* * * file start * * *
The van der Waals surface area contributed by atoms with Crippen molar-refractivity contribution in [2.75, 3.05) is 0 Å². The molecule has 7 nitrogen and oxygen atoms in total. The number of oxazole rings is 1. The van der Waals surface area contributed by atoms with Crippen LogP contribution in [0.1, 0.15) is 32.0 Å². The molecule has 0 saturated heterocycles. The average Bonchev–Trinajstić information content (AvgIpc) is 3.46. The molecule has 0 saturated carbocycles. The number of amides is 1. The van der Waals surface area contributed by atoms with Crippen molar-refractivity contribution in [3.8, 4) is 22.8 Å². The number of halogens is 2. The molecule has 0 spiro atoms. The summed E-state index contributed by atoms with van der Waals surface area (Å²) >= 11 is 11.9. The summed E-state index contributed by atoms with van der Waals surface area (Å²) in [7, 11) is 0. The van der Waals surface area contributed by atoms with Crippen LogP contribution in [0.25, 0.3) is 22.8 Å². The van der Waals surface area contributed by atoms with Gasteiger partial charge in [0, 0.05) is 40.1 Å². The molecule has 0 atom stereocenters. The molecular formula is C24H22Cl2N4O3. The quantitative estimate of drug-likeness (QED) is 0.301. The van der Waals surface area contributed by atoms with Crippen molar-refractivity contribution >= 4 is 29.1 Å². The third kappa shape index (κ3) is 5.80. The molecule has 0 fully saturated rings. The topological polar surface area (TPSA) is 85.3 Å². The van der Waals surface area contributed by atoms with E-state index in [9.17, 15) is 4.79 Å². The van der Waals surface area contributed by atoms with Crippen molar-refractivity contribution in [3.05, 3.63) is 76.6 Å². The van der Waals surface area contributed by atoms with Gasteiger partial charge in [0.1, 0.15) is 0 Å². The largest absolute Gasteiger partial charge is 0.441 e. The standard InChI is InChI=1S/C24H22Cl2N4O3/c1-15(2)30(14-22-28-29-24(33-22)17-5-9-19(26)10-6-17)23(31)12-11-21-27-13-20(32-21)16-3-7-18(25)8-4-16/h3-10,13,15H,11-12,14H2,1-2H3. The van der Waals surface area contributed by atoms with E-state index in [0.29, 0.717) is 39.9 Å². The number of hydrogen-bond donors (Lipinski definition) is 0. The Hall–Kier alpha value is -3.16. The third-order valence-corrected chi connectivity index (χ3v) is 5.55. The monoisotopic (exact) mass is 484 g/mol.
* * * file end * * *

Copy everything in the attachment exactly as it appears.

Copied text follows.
The van der Waals surface area contributed by atoms with Crippen molar-refractivity contribution in [2.75, 3.05) is 0 Å². The molecule has 7 nitrogen and oxygen atoms in total. The number of oxazole rings is 1. The van der Waals surface area contributed by atoms with Crippen LogP contribution in [0.1, 0.15) is 32.0 Å². The molecule has 0 saturated heterocycles. The average Bonchev–Trinajstić information content (AvgIpc) is 3.46. The molecule has 0 saturated carbocycles. The number of amides is 1. The van der Waals surface area contributed by atoms with Crippen molar-refractivity contribution in [3.8, 4) is 22.8 Å². The number of halogens is 2. The molecule has 0 spiro atoms. The summed E-state index contributed by atoms with van der Waals surface area (Å²) >= 11 is 11.9. The summed E-state index contributed by atoms with van der Waals surface area (Å²) in [7, 11) is 0. The van der Waals surface area contributed by atoms with Crippen LogP contribution in [0.25, 0.3) is 22.8 Å². The van der Waals surface area contributed by atoms with Gasteiger partial charge in [0, 0.05) is 40.1 Å². The molecule has 0 atom stereocenters. The molecular formula is C24H22Cl2N4O3. The quantitative estimate of drug-likeness (QED) is 0.301. The van der Waals surface area contributed by atoms with Crippen molar-refractivity contribution >= 4 is 29.1 Å². The third kappa shape index (κ3) is 5.80. The molecule has 0 fully saturated rings. The topological polar surface area (TPSA) is 85.3 Å². The van der Waals surface area contributed by atoms with E-state index in [9.17, 15) is 4.79 Å². The van der Waals surface area contributed by atoms with Crippen molar-refractivity contribution in [3.05, 3.63) is 76.6 Å². The van der Waals surface area contributed by atoms with Gasteiger partial charge in [0.1, 0.15) is 0 Å². The largest absolute Gasteiger partial charge is 0.441 e. The standard InChI is InChI=1S/C24H22Cl2N4O3/c1-15(2)30(14-22-28-29-24(33-22)17-5-9-19(26)10-6-17)23(31)12-11-21-27-13-20(32-21)16-3-7-18(25)8-4-16/h3-10,13,15H,11-12,14H2,1-2H3. The van der Waals surface area contributed by atoms with E-state index in [0.29, 0.717) is 39.9 Å². The number of hydrogen-bond donors (Lipinski definition) is 0. The Hall–Kier alpha value is -3.16. The third-order valence-corrected chi connectivity index (χ3v) is 5.55. The monoisotopic (exact) mass is 484 g/mol.